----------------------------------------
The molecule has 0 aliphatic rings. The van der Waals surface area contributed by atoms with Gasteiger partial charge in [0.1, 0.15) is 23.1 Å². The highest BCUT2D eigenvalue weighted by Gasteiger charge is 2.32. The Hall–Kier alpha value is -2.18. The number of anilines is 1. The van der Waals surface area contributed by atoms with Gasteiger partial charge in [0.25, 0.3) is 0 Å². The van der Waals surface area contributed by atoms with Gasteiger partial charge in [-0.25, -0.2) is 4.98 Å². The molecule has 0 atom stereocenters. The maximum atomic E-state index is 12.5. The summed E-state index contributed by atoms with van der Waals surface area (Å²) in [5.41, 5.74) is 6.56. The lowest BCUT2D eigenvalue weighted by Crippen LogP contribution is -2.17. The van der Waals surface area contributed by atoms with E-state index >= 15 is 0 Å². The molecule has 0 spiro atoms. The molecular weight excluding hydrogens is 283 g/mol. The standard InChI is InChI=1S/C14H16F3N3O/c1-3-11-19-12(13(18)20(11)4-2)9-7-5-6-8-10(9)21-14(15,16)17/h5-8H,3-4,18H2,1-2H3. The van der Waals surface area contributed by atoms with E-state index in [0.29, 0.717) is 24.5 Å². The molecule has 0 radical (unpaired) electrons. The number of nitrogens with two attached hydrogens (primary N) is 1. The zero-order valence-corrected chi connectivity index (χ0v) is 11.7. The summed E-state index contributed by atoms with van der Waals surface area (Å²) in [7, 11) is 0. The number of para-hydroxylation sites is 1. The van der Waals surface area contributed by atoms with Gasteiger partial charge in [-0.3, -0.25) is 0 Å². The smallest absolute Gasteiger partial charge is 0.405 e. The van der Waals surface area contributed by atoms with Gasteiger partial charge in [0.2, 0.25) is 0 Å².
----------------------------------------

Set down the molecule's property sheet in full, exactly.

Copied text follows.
The molecule has 0 aliphatic rings. The van der Waals surface area contributed by atoms with Gasteiger partial charge in [0.1, 0.15) is 23.1 Å². The highest BCUT2D eigenvalue weighted by Gasteiger charge is 2.32. The Hall–Kier alpha value is -2.18. The number of anilines is 1. The van der Waals surface area contributed by atoms with Gasteiger partial charge in [0.25, 0.3) is 0 Å². The van der Waals surface area contributed by atoms with Gasteiger partial charge in [-0.25, -0.2) is 4.98 Å². The molecule has 0 atom stereocenters. The maximum atomic E-state index is 12.5. The summed E-state index contributed by atoms with van der Waals surface area (Å²) in [5.41, 5.74) is 6.56. The lowest BCUT2D eigenvalue weighted by Crippen LogP contribution is -2.17. The van der Waals surface area contributed by atoms with E-state index >= 15 is 0 Å². The molecule has 0 spiro atoms. The molecular weight excluding hydrogens is 283 g/mol. The standard InChI is InChI=1S/C14H16F3N3O/c1-3-11-19-12(13(18)20(11)4-2)9-7-5-6-8-10(9)21-14(15,16)17/h5-8H,3-4,18H2,1-2H3. The van der Waals surface area contributed by atoms with E-state index in [0.29, 0.717) is 24.5 Å². The molecule has 0 radical (unpaired) electrons. The number of nitrogens with two attached hydrogens (primary N) is 1. The zero-order valence-corrected chi connectivity index (χ0v) is 11.7. The summed E-state index contributed by atoms with van der Waals surface area (Å²) in [7, 11) is 0. The number of para-hydroxylation sites is 1. The van der Waals surface area contributed by atoms with Gasteiger partial charge in [-0.3, -0.25) is 0 Å². The smallest absolute Gasteiger partial charge is 0.405 e. The van der Waals surface area contributed by atoms with Gasteiger partial charge in [0.2, 0.25) is 0 Å².